As the “Internet of Things” continues its deluge of persuasions for the new products “we simply must have” — among them, home security camera systems that work with voice-activated smart speakers and big-screen TVs with cameras and microphones that relieve us of all the physical demands of using a remote — have come a steady drip of alarming stories about hackers exploiting security lapses and of device manufacturers, themselves, collecting personal data for their own use and selling it to others.
Among the recent drips: Amazon’s Ring smart security system and its cameras have been the target of hackers who exploit security weaknesses and, in one case spied on a young girl in her room and used the device’s camera to harass the child, and in another made racist comments about a teen to his parents.
Hackers also are using lax security controls on camera- and microphone-equipped smart TVs to spy on families. Television makers have already been put on notice about their lapses in informing consumers about the technology. The Federal Trade Commission fined Vizio $2.2 million in 2017 for not informing consumers about the tracking software and ordered makers to require customers be allowed to opt-in to its use, The Washington Post reported in December.
It’s enough to make one consider stuffing cotton in Alexa’s “ears.”
Fortunately, there are more than a few state and federal lawmakers who are following these issues and proposing safeguards for consumers and the public.
At the federal level, U.S. Rep. Suzan DelBene, D-1st District, and U.S. Sen. Maria Cantwell, D-Washington, have proposed data privacy legislation. DelBene’s Information Transparency and Personal Data Control Act and Cantwell’s Online Privacy Rights Act, both seek to give consumers more control over the personal data that are collected by the internet-connected phones, TVs, home speakers and other “smart” devices that we’ve welcomed into our pockets and homes. Both bills seek to give consumers the choice of whether and what information can be collected and how it is used.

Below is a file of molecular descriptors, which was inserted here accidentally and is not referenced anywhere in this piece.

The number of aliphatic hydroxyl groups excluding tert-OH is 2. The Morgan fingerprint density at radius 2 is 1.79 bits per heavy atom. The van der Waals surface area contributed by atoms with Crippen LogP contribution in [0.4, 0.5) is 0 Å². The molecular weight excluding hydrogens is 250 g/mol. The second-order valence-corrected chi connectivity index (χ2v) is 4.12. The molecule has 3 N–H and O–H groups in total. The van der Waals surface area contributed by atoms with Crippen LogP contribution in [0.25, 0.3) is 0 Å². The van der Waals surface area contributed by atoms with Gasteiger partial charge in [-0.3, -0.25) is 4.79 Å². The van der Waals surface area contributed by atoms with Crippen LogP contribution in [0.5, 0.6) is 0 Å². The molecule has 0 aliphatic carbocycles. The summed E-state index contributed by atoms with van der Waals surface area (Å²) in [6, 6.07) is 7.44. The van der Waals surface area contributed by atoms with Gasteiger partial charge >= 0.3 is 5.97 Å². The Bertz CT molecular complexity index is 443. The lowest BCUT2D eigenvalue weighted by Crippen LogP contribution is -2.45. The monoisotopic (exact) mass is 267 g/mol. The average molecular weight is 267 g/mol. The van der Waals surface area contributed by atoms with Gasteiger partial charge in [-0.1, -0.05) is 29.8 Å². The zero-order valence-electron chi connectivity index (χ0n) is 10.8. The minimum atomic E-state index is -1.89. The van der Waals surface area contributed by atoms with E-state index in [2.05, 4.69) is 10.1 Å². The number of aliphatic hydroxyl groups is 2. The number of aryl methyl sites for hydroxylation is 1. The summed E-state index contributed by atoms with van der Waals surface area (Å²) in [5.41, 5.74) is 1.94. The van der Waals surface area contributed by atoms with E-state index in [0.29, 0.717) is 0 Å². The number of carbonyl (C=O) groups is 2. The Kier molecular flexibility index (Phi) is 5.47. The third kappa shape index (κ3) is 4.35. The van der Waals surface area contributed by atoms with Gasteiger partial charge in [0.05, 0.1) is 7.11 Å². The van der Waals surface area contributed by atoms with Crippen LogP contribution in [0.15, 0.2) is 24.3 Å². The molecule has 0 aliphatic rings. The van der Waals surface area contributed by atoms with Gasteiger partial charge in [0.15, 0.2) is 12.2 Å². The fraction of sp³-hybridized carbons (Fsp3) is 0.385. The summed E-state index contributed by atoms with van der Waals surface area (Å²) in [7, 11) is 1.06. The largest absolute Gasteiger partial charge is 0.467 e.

At the state level, state Rep. Norma Smith, R-Clinton, has proposed five bills that address those protections and more. Since joining the Legislature in 2008, Smith has been a leader and informed advocate on internet and consumer privacy issues, which included her work to the establish the state Office of Privacy and Data Protection in 2016.
In the short 60 days available in the session, Smith is seeking passage of legislation that better balances the rights that the public should have against those of manufacturers and others collecting consumer data and responsible for its security. The bills are:
House Bill 2364 would create a Charter of Personal Data Rights, allowing consumers to know what information a business has collected about them, request a copy of that file, correct and delete data and opt out of the sale of that data.
House Bill 2363 would provide more control over “biometric identifiers,” the geometry and other measurements used in facial-recognition software, establishing personal ownership of that information and directing the state Attorney General’s Office to set up a task force to further study the issue.
House Bill 1503 would require data brokers, those who collect and sell personal information, to register annually with the state’s Chief Privacy Officer and would additionally prohibit the fraudulent collection of personal data.
House Bill 2366 would make the Chief Privacy Officer a statewide elected position as early as the 2024 election, with the office keeping its current duties and responsibilities.
And House Bill 2365 would require that consumer devices sold in the state that can collect and transmit a user’s data carry an easy-to-recognize sticker — think Mr. Yuk for Data Privacy — that would alert consumers as to those devices and remind consumers to read the user’s manual and privacy statements and know what steps to take to protect their privacy.
Each piece of legislation has bipartisan support, and some have already been approved previously by House committees. In a recent Crosscut/Elway poll, 84 percent of Washington voters polled said they favored stronger consumer protections regarding personal data.
Some may question the need to make the state’s privacy office an elected position, but the move would elevate the visibility of the office and could give the position a better platform from which to inform the public about ongoing concerns and available protections.
All five bills would tend to improve the ability of consumers to be better informed about what is being collected and give people more say in what information they are comfortable and not comfortable in sharing with device manufacturers and others and what steps device makers are taking to limit security breaches and inform customers on how to protect themselves.
Consumers have every right to take advantage of the technological advances offered by smart devices. But, as with all tools, they can be abused, and those abuses sometimes come at the hands of hackers and manufacturers.
Consumers need better control of those tools.